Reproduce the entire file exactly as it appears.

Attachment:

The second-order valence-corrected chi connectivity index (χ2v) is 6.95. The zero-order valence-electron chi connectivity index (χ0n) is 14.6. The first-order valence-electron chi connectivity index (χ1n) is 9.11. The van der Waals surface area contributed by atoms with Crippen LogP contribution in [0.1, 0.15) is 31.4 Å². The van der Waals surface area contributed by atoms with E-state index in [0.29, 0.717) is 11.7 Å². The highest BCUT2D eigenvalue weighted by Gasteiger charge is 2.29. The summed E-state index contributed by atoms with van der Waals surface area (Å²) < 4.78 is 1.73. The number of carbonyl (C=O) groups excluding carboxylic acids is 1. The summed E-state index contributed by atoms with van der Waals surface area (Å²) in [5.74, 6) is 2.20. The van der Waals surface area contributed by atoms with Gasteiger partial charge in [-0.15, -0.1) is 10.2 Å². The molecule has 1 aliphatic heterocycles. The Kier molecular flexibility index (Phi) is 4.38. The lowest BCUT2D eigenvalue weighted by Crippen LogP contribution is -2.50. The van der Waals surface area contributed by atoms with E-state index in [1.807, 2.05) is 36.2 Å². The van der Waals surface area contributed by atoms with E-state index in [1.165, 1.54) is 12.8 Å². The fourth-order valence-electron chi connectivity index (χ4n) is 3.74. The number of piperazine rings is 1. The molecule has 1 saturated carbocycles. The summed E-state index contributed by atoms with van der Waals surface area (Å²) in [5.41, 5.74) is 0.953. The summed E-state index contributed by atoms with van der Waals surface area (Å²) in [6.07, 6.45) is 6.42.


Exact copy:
The second-order valence-corrected chi connectivity index (χ2v) is 6.95. The zero-order valence-electron chi connectivity index (χ0n) is 14.6. The first-order valence-electron chi connectivity index (χ1n) is 9.11. The van der Waals surface area contributed by atoms with Crippen LogP contribution in [0.1, 0.15) is 31.4 Å². The van der Waals surface area contributed by atoms with E-state index in [0.29, 0.717) is 11.7 Å². The highest BCUT2D eigenvalue weighted by Gasteiger charge is 2.29. The summed E-state index contributed by atoms with van der Waals surface area (Å²) < 4.78 is 1.73. The number of carbonyl (C=O) groups excluding carboxylic acids is 1. The summed E-state index contributed by atoms with van der Waals surface area (Å²) in [5.74, 6) is 2.20. The van der Waals surface area contributed by atoms with Gasteiger partial charge in [-0.15, -0.1) is 10.2 Å². The molecule has 1 aliphatic heterocycles. The Kier molecular flexibility index (Phi) is 4.38. The lowest BCUT2D eigenvalue weighted by Crippen LogP contribution is -2.50. The van der Waals surface area contributed by atoms with E-state index in [1.807, 2.05) is 36.2 Å². The van der Waals surface area contributed by atoms with E-state index in [1.165, 1.54) is 12.8 Å². The fourth-order valence-electron chi connectivity index (χ4n) is 3.74. The number of piperazine rings is 1. The molecule has 1 saturated carbocycles. The summed E-state index contributed by atoms with van der Waals surface area (Å²) in [5.41, 5.74) is 0.953. The summed E-state index contributed by atoms with van der Waals surface area (Å²) in [6.07, 6.45) is 6.42.